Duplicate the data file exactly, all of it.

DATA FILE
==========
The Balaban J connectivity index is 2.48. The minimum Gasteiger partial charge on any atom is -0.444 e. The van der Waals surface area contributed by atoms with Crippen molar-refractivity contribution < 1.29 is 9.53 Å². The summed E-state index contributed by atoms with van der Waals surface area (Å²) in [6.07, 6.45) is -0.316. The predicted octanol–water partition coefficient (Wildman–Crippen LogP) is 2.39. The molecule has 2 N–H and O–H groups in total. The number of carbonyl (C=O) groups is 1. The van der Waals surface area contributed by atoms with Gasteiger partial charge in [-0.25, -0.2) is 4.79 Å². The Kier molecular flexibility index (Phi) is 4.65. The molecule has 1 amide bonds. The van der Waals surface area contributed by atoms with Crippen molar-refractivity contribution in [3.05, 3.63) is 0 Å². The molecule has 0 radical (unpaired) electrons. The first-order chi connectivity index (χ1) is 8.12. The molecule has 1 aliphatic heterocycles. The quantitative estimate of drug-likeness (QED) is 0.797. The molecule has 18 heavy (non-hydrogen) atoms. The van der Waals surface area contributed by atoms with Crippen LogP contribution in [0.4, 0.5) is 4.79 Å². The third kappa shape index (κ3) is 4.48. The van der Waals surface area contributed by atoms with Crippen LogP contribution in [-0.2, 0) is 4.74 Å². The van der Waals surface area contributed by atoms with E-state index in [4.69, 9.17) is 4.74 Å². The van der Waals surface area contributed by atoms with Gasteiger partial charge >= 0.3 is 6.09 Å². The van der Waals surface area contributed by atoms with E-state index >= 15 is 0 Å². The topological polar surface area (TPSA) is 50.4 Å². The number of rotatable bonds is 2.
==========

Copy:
The Balaban J connectivity index is 2.48. The minimum Gasteiger partial charge on any atom is -0.444 e. The van der Waals surface area contributed by atoms with Crippen molar-refractivity contribution < 1.29 is 9.53 Å². The summed E-state index contributed by atoms with van der Waals surface area (Å²) in [6.07, 6.45) is -0.316. The predicted octanol–water partition coefficient (Wildman–Crippen LogP) is 2.39. The molecule has 2 N–H and O–H groups in total. The number of carbonyl (C=O) groups is 1. The van der Waals surface area contributed by atoms with Gasteiger partial charge in [-0.25, -0.2) is 4.79 Å². The Kier molecular flexibility index (Phi) is 4.65. The molecule has 1 amide bonds. The van der Waals surface area contributed by atoms with Crippen molar-refractivity contribution in [3.05, 3.63) is 0 Å². The molecule has 0 radical (unpaired) electrons. The first-order chi connectivity index (χ1) is 8.12. The molecule has 1 aliphatic heterocycles. The quantitative estimate of drug-likeness (QED) is 0.797. The molecule has 18 heavy (non-hydrogen) atoms. The van der Waals surface area contributed by atoms with Crippen LogP contribution in [0.4, 0.5) is 4.79 Å². The third kappa shape index (κ3) is 4.48. The van der Waals surface area contributed by atoms with Crippen LogP contribution in [-0.2, 0) is 4.74 Å². The van der Waals surface area contributed by atoms with E-state index in [4.69, 9.17) is 4.74 Å². The van der Waals surface area contributed by atoms with Gasteiger partial charge >= 0.3 is 6.09 Å². The van der Waals surface area contributed by atoms with E-state index >= 15 is 0 Å². The topological polar surface area (TPSA) is 50.4 Å². The number of rotatable bonds is 2.